With most of the roster being returning characters, it should be easy to pick up and play. I didn?t feel this way because some characters have had their move set tweaked a little. On one end, it?s forces you to get re-familiar with older characters. There is enough new content outside of the roster to make the game feel fresh and new. The issue is, fans seem to want more of the opposite, similar mechanics, with a more refreshed roster.

I believe that is the core of why MvC:I isn?t the game we all hoped it to be. Mechanic and the roster are the foundations of what make a great fighting game memorable for years to come. Capcom has had many successes with the previous entries in the series, between this and Street Fighter V, there?s been a bit of a disconnect with the growth of the franchises and hope that they will listen to fan feedback and tweak where appropriate.

Capcom may be limited with whom they can add to the roster on the Marvel side, but there is so many neglected characters that have been in the series before and even some that can be introduced. It?s extremely difficult for me to speak highly of MvC:I due to its shortcomings, but if you can go in as a fan and appreciate the roster for what it is and geek out over the crazy crossovers in a decent Story mode, this may just be the game for you.

Tyler?s Steam impressions:

I went into Marvel vs. Capcom: Infinite with incredibly tempered expectations. A weak starting roster, Season Pass DLC characters and some PS2 level facial animation had me more than skeptical. After an entire weekend of playing pretty much non-stop I can confidently say that despite all of that, there is a good game underneath. Sure, those issues are still there, characters are downright ugly, the roster is not the best and holding fan favorites behind a paywall is frustrating, but the actual GAME under that is borderline great. The story is interesting enough to give you an excuse to play through and it is a good vehicle to letting you learn all the characters. Each fighter gets ample enough playtime for you to feel them out and learn who you might want to focus on. While the story itself is paper thin, some fan service moments and at least one really good cutscene give you reason to get through its relatively short 3 hours.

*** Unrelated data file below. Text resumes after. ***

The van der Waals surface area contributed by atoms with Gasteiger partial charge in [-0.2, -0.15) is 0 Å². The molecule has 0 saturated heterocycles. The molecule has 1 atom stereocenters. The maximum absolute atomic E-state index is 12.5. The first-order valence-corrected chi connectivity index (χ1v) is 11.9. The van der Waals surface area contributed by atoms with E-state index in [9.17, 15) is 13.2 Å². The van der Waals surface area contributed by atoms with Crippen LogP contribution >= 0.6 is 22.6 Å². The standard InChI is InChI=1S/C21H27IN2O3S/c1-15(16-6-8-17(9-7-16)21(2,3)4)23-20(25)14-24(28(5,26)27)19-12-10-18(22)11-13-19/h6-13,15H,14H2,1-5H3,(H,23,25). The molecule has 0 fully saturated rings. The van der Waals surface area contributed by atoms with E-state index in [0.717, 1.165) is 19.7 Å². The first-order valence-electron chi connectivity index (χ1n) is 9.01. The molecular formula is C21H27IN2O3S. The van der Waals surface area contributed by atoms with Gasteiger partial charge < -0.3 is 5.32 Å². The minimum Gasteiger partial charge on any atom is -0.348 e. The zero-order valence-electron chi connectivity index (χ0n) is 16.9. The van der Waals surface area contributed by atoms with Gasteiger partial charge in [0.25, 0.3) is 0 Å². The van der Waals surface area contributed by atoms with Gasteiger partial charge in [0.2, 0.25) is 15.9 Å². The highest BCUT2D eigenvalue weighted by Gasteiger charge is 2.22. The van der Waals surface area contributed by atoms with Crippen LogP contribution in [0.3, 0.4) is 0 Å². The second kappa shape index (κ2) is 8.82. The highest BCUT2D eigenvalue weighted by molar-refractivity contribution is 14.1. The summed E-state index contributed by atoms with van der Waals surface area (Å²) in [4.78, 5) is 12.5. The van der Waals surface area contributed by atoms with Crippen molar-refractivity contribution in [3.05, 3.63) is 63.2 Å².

The fighters themselves may not look great, but they all feel fantastic, and more importantly, viable. Each fighter has something that could be used to win a fight against any other. Sure, you still have pretty clearly defined tiers, but I bet you will see some serious upsets in the coming weeks with characters you never would have thought usable. Different styles of play are all perfect for one character or another. There are your glass cannons, tanks, jugglers, combo fiends and snipers. Each of these styles of play has more than one character that can be used, and typically they complement each other. The two-character style of play, coupled with the new addition, the Infinity Stones really lets you build a team customized for your particular style of play.

My wonderful colleague Benny Rose wrote the full review above, so I will not waste time and delve much more into my personal thoughts on the game. The meat and potatoes of my portion here is for the performance on the PC. I was unable to access any online games obviously, so this will be based entirely on the Story, some battles against the AI and about 6 hours of couch battles with friends. When the game ran, it ran beautifully. Framerates stayed pretty consistent, only dipping heavily when the game ran slow motion at the close of a fight or for the occasional cutscene during the story. I say ?When the game ran? because I would not be exaggerating to say that the game crashed in excess of 200 times across my 20+ hours of play on my PC. I have reached out to Capcom on this issue and they are looking into it. My assumption would be that it has something to do with the servers not being fully set prior to launch, and with MvC:I being always online, I would venture to guess that the two are related. Hopefully today with the servers being up those issues will go away. Aside from that one, pretty substantial issue, the game looked as good as it could. Environments are beautiful, fights are intense and my frames were smooth. All in all, my personal opinion would be if they have fixed the crashing issue, this is a definite must play for any fighting fans on PC.

Grade: B-